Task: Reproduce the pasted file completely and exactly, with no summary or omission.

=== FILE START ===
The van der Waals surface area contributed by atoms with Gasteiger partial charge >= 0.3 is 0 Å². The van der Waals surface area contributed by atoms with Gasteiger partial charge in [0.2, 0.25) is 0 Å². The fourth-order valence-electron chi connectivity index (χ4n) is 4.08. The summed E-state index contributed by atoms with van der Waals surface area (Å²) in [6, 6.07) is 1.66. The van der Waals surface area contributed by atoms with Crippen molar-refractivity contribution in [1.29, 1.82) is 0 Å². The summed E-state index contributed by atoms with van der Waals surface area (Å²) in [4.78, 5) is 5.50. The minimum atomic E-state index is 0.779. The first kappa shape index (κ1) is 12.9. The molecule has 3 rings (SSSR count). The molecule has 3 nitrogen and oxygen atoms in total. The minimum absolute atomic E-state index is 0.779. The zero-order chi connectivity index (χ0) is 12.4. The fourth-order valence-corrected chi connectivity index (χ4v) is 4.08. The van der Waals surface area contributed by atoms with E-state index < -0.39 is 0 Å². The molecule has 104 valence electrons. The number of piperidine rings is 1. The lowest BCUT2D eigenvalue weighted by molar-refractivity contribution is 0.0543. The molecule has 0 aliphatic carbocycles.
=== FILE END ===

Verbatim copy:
The van der Waals surface area contributed by atoms with Gasteiger partial charge >= 0.3 is 0 Å². The van der Waals surface area contributed by atoms with Gasteiger partial charge in [0.2, 0.25) is 0 Å². The fourth-order valence-electron chi connectivity index (χ4n) is 4.08. The summed E-state index contributed by atoms with van der Waals surface area (Å²) in [6, 6.07) is 1.66. The van der Waals surface area contributed by atoms with Crippen molar-refractivity contribution in [1.29, 1.82) is 0 Å². The summed E-state index contributed by atoms with van der Waals surface area (Å²) in [4.78, 5) is 5.50. The minimum atomic E-state index is 0.779. The first kappa shape index (κ1) is 12.9. The molecule has 3 rings (SSSR count). The molecule has 3 nitrogen and oxygen atoms in total. The minimum absolute atomic E-state index is 0.779. The zero-order chi connectivity index (χ0) is 12.4. The fourth-order valence-corrected chi connectivity index (χ4v) is 4.08. The van der Waals surface area contributed by atoms with E-state index < -0.39 is 0 Å². The molecule has 104 valence electrons. The number of piperidine rings is 1. The lowest BCUT2D eigenvalue weighted by molar-refractivity contribution is 0.0543. The molecule has 0 aliphatic carbocycles.